Another thing I learned is that cooks like spoons that are not completely symmetrical and they like odd shapes. It may help them locate their favorite from their collection and the odd shape or curved handle may be just what is needed for a particular job.

So now I vary my design to suit the wood grain and my whim and just draw the design freehand on the plank. This way it is easy to follow the grain in the handle. I then go back to the band saw and cut the outline drawn on the plank.

Gouging the Spoon’s Bowl

The next challenge is to hollow out the bowl of the spoon. Again, the ways to accomplish this task are numerous. I settled on using a spoon gouge with a curvature that suits the maker. Too shallow and the edges of the gouge will dig into the sides of the spoon bowl… Too steep and you will get deep grooves in the wood and not a smooth flowing curve of the spoon bowl.

The width of the gouge is also a matter of personal choice but I use one wide enough to remove plenty of waste wood with a single pass. I have had a number of bent gouges but they seem to have a propensity to wander off when I do demonstrations and the only one left is one that never leaves my shop. It is a firmer gouge, meaning that it is thicker and will stand up to repeated heavy use. It is the one in use in the picture below.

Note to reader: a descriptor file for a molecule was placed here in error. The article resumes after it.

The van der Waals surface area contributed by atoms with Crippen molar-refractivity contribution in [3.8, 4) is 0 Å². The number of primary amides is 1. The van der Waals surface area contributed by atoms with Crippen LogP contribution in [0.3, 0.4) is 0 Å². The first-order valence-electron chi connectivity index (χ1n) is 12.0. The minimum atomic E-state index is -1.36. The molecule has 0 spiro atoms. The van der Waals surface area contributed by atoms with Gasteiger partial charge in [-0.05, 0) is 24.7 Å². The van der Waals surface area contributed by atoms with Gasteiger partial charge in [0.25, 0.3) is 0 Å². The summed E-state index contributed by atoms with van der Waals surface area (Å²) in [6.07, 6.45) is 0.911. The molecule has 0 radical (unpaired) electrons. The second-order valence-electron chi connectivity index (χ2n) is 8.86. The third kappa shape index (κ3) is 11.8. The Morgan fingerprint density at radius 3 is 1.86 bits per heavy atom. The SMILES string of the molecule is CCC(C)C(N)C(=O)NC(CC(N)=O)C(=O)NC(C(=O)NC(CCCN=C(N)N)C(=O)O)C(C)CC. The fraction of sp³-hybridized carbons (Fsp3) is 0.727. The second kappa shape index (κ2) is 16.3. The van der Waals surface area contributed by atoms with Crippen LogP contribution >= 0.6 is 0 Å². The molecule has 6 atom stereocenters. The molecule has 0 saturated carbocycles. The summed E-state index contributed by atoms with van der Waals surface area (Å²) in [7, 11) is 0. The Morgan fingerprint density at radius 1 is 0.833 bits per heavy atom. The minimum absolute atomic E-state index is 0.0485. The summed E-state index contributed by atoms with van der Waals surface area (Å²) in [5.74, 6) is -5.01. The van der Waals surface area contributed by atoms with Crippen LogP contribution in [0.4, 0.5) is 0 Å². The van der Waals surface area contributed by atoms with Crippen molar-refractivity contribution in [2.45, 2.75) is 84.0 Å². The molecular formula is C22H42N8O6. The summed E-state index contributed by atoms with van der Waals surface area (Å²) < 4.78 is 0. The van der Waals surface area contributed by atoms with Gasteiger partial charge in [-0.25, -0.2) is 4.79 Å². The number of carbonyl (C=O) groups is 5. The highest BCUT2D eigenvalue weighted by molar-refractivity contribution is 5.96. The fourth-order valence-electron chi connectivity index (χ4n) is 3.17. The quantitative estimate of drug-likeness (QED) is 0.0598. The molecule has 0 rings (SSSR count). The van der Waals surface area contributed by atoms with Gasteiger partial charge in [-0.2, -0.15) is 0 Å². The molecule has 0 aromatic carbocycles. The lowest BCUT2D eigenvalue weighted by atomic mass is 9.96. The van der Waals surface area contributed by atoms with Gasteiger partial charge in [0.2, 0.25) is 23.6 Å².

wooden mallet

Now unless you are a whole lot stronger than I, you will not be able to push this gouge through the wood for very long using just the muscles of your hands and arms. This is especially true of hard woods such as fruit woods like cherry and apple.

To remove large amounts of wood quickly I use a wood carver’s mallet. The one shown above I made of a dogwood head (very hard) and a hickory handle. Beech also works well.